Positive Predictions

Based on their interviews, the consultants predicted:

* UALR attendance will increase by 30 percent in the Diamond.

* Concert attendance will increase by 50 percent, due to a number of concerts selling out.

* An additional 14 concerts annually will come to the Diamond.

* Attendance at family shows such as circuses will increase by 35 percent.

* Wrestling attendance will increase by 25 percent.

* Three special events averaging 8,000 people each will be held per year.

* The Diamond Center will average 105 events per year with a total attendance of 722,950 and an average attendance of 6,885.

* Barton will retain events such as truck pulls, rodeos and horse shows. It will average 25 events per year.

* Using population per arena seat data, if Little Rock met the average of the Sun Belt Conference markets and the five comparable markets surveyed, it could support 20,800 arena seats.

* An arena of 16,000-18,000 seats is an appropriate size range for the Little Rock metropolitan area.

* The Diamond would operate at a surplus of $563,840 after capital replacement in the third year of operations. The figure assumes the rental of luxury suites will provide $541,000 per year.

Project 2000 supporters understandably are ecstatic about the consultants' conclusions.

"If the sales tax passes, we'll have the resources to construct a first-class facility that will make money every year," Grobmyer says.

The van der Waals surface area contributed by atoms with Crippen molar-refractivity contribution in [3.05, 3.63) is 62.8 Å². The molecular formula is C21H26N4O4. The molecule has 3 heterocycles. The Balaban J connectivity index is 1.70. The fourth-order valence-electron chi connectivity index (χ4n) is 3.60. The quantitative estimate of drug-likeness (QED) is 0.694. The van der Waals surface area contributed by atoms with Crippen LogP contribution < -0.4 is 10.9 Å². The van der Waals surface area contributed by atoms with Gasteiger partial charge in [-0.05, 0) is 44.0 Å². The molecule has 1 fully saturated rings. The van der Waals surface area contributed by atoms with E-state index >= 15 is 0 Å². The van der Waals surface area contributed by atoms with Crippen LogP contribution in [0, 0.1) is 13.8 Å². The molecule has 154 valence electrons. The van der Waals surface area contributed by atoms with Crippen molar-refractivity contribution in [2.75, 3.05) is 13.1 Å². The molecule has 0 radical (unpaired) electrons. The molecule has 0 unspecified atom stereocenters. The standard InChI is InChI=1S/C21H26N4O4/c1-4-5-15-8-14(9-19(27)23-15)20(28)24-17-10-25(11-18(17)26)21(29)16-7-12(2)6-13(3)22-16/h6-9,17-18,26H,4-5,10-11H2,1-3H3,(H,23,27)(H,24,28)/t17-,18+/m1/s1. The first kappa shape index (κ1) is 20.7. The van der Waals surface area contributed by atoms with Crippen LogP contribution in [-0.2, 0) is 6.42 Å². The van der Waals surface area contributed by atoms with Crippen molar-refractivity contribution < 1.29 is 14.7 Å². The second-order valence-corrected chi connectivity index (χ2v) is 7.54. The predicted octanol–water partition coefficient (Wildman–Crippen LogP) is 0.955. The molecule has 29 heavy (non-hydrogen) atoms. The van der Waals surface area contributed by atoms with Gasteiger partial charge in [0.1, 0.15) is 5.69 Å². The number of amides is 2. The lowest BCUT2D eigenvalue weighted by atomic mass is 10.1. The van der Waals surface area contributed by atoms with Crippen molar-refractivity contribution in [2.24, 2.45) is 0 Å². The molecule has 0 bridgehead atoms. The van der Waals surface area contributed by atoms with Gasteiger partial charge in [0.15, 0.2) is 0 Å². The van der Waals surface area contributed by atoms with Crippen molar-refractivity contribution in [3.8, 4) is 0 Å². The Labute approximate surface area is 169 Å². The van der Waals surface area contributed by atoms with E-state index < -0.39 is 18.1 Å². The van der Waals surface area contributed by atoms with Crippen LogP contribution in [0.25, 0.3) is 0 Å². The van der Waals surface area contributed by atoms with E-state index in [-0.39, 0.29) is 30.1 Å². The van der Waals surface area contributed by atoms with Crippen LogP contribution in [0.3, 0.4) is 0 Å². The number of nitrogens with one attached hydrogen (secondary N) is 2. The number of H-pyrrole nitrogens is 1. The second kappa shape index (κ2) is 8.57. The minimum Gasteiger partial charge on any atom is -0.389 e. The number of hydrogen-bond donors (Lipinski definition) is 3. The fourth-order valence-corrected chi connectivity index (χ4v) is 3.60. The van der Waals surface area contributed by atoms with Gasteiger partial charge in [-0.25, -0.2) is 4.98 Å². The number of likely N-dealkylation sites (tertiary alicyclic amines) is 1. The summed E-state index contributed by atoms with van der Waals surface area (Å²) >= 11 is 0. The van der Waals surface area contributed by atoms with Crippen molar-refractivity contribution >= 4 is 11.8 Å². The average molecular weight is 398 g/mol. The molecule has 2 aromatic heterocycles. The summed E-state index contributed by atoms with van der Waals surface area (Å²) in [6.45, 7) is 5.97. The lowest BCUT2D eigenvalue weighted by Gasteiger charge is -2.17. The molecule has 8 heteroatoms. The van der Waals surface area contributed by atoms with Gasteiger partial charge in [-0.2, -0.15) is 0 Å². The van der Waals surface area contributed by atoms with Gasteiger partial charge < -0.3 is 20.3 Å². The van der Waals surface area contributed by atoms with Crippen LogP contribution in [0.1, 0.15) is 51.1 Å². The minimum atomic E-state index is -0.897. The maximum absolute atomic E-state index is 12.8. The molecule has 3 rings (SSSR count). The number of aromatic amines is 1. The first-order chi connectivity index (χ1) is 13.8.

The Livestock Show Association does separate Barton Coliseum revenues from other revenues on its financial reports.

"Two-thirds of our income is from the Arkansas State Fair, so the Diamond is not going to put us out of business," Holmes says. "The fair supports this entire operation. You can't assume a large coliseum will make money given the current economic climate. Most don't. If it were guaranteed to produce revenue, there would be an infusion of private capital for the Diamond. We haven't seen that. They're instead wanting the taxpayers to foot the bill.

"We need to examine the finances of this before October."

There is so much competition for the entertainment dollar, Holmes says, it is a challenge to "put bodies in the seats" no matter what the event.

"The margins aren't that high," he says. "It takes $25,000 to $30,000 for a promoter to hire stagehands, hire drivers, rent equipment, advertise and pay the food bill. That doesn't include building rental."